The days are just empty now. Moving the same ornaments around constantly anything to stop thinking about my husband and our huge loss. I am so sorry that you too find yourself in this same position. Like your husband mine worked hard all his life and was really off work sick. He worked away for years too, subcontracted out to Sellafield and took work up in Kelso on another occasion. On the day he died he had gone back up to Kelso to revisit the town. Life is now just a series of ‘what ifs…’ and heartbreak.

I am so sorry for that man’s loss. I can only imagine how he felt that day of his wife’s death and since. The church where we held my husband’s funeral service and where he had served as a choir boy continue to light votive candles and send me cards to mark those events. I have them in the window at home. I hope to be able to attend services there soon but it is only a very small church so attendance is limited at present.

I am desperate to have some sense of my husband’s presence. I pray every night for a sign but todate there has been nothing. I have started to think about a memory box to place my husband’s treasured possessions in and went on-line. Some are too small for what I am thinking and the others are just too pricey. Will continue looking though.

Take care and thank you for thinking of me it brought me some comfort.

Dear Sheila.
Your message is so moving and I’m teary as I type this. My daughter has gone away for the weekend to Whitby, I’m at home on my own but I don’t mind it’s a break for both of us as she has been working from home since last March 2020.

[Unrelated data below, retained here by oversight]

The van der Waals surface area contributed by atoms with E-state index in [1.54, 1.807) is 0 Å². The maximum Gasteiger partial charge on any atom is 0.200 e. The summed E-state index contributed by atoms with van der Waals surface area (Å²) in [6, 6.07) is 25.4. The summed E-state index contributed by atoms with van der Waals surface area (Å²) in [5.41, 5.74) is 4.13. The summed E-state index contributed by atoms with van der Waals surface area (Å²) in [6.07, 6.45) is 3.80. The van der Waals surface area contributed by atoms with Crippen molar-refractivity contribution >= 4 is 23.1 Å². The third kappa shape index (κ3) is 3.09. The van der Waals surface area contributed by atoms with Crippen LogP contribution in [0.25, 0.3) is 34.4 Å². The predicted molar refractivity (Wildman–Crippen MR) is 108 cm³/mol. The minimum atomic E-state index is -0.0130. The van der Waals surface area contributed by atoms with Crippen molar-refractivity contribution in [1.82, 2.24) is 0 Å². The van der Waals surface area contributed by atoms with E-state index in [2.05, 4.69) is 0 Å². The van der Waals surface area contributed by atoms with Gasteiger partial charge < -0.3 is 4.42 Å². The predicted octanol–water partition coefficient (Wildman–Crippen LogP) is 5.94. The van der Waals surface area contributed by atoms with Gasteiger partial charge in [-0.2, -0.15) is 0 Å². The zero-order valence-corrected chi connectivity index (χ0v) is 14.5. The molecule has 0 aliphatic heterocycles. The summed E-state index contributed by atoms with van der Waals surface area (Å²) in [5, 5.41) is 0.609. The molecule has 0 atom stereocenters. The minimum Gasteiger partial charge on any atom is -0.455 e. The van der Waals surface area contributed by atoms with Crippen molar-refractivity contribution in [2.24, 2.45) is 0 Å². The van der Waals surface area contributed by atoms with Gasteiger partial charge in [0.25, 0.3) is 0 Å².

I heard Richard Coles vicar on radio two he lost his partner/husband. He said something like "make the most of your friends and family after loved ones passing because they fall away very quickly. I have found this, although my sister has been very good. She lost her husband a few years ago. I didn’t get to it as it was a long way away and my driving licence had run out owing to a health condition I have and I had a very sick dog who I couldn’t leave. I found out recently that my husband’s funeral was held on the same date as my brother in law’s.

Your picture hanging experience made me smile, I have made many holes in walls getting pictures right.

When my husband died I was in the middle of getting our bedroom decorated… it stopped when he died. I have had it finished but when the decorator was ripping the paper off I felt he was ripping my husband away who had put the paper on.

I am doing a memory box for my mum in law I have to see her I’m dreading it.
I have a folder with cards and stuff etc for our daughter. A shoe box is good.
My husband loved funny ties. I have them all including his wedding tie.
My feathers are comforting but I know it’s just coincidence.
I am approaching a significant date too in September…we were married on the 11th and my mothers funeral was the same date then much later the twin tower attack happened on the same date.
My friend lost her husband and after a year she said stoicly “we have had the last of the firsts”
Take care Meg

I have made many typos but I’m sure you get the drift

I meant I didn’t get to her husband’s funeral. Meg

Dear Meg

Thank you. Decided to get up at a more decent time but know that it will be a long day. I never hear from anyone on a weekend so I will not expect any calls today. Hoping that the grandsons return home early so that I can perhaps go round and give them a cuddle.